New approach could lead to blood test to diagnose Alzheimer's in earliest stage

Blood offers promise as a way to detect Alzheimer's disease at its earliest onset, Mayo Clinic researchers say. They envision a test that would detect distinct metabolic signatures in blood plasma that are synonymous with the disease—years before patients begin showing cognitive decline. Their study was recently published online in the journal PLOS ONE.

Researchers analyzed cerebrospinal fluid and from 45 people in the Mayo Clinic Study on Aging and Mayo Clinic Alzheimer's Disease Center (15 with no , 15 with and 15 with Alzheimer's disease). They detected significant changes in the cerebrospinal fluid and plasma in those with cognitive decline and Alzheimer's. Most important, changes in plasma accurately reflected changes in the cerebrospinal fluid, validating blood as a reliable source for the biomarker development.

The team uses a relatively new technique called metabolomics, which measures the of metabolic pathways in the cell—sugars, lipids, nucleotides, amino acids and fatty acids—to detect the changes. Metabolomics assesses what is happening in the body at a given time and at a fine level of detail, giving scientists insight into the cellular processes that underlie a disease. In this case, the metabolomic profiles showed changes in metabolites related to mitochondrial function and energy metabolism, further confirming that altered mitochondrial energetics is at the root of the disease process.

The researchers hope that identified changes in the could lead to the panel of biomarkers, which can eventually be used on a larger scale for early diagnosis, monitoring of Alzheimer's progression, and evaluating therapeutic approaches, says co-author Eugenia Trushina, Ph.D., a Mayo Clinic pharmacologist.

"We want to use these biomarkers to diagnose the Alzheimer's disease before symptoms appear—which can be decades before people start exhibiting memory loss," Dr. Trushina says. "The earlier we can detect the disease, the better treatment options we will be able to offer."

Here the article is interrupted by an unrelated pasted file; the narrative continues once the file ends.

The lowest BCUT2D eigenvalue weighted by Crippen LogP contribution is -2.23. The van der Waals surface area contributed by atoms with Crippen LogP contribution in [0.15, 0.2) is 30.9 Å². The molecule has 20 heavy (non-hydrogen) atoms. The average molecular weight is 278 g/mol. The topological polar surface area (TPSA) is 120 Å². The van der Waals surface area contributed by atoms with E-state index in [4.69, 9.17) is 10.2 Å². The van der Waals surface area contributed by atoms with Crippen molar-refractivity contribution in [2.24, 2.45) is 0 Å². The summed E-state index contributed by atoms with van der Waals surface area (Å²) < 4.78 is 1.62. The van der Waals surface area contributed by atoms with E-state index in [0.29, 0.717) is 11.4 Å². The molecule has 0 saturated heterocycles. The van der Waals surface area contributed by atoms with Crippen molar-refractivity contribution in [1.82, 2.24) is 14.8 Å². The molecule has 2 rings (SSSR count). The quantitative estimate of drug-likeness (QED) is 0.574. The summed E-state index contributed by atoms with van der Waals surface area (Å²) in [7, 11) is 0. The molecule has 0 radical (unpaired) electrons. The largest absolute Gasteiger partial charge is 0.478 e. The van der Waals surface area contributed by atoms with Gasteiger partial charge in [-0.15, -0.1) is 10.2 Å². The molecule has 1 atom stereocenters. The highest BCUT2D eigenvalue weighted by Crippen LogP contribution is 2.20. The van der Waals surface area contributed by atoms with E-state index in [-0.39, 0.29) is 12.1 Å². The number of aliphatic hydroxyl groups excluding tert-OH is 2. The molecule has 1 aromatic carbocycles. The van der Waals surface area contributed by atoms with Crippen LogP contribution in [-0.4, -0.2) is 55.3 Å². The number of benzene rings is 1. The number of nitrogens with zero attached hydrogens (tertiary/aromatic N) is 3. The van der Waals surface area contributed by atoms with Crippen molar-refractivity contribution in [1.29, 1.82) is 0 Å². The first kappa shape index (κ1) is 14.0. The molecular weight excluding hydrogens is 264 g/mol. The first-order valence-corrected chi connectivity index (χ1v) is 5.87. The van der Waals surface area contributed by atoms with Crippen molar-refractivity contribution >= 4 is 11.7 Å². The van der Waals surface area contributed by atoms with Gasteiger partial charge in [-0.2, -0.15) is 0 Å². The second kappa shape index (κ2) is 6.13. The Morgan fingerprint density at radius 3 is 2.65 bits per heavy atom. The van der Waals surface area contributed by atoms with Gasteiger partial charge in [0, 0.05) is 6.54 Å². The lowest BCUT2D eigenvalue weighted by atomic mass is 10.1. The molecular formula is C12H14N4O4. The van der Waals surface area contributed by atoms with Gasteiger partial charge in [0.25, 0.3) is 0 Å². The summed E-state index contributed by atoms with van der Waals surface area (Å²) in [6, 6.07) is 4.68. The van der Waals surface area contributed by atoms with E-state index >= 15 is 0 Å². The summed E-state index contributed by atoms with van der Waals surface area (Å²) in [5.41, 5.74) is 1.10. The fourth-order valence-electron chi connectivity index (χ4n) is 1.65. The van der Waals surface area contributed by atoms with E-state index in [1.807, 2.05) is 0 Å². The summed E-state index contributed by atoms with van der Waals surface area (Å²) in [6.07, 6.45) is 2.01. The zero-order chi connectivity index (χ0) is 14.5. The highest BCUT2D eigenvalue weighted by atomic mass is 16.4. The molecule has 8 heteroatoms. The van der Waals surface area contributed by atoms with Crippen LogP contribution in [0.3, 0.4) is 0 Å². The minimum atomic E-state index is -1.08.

Related Stories

Alzheimer's markers predict start of mental decline

May 14, 2013

(Medical Xpress)—Scientists at Washington University School of Medicine in St. Louis have helped identify many of the biomarkers for Alzheimer's disease that could potentially predict which patients will develop the disorder ...

Cardiac disease linked to higher risk of mental impairment

Jan 28, 2013

Cardiac disease is associated with increased risk of mild cognitive impairment such as problems with language, thinking and judgment—particularly among women with heart disease, a Mayo Clinic study shows. Known as nonamnestic ...

No link between anesthesia, dementia in elderly

May 01, 2013

Elderly patients who receive anesthesia are no more likely to develop long-term dementia or Alzheimer's disease than other seniors, according to new Mayo Clinic research. The study analyzed thousands of patients using the ...

Recommended for you

Researchers identify potential biomarker for AD

Jul 28, 2014

Researchers from Boston University School of Medicine (BUSM) report variants in a new gene, PLXNA4, which may increase the risk of developing Alzheimer's disease (AD). The discovery of this novel genetic association may lead ...

Study links enzyme to Alzheimer's disease

Jul 21, 2014

Unclogging the body's protein disposal system may improve memory in patients with Alzheimer's disease (AD), according to a study from scientists at Kyungpook National University in Korea published in The Jo ...

User comments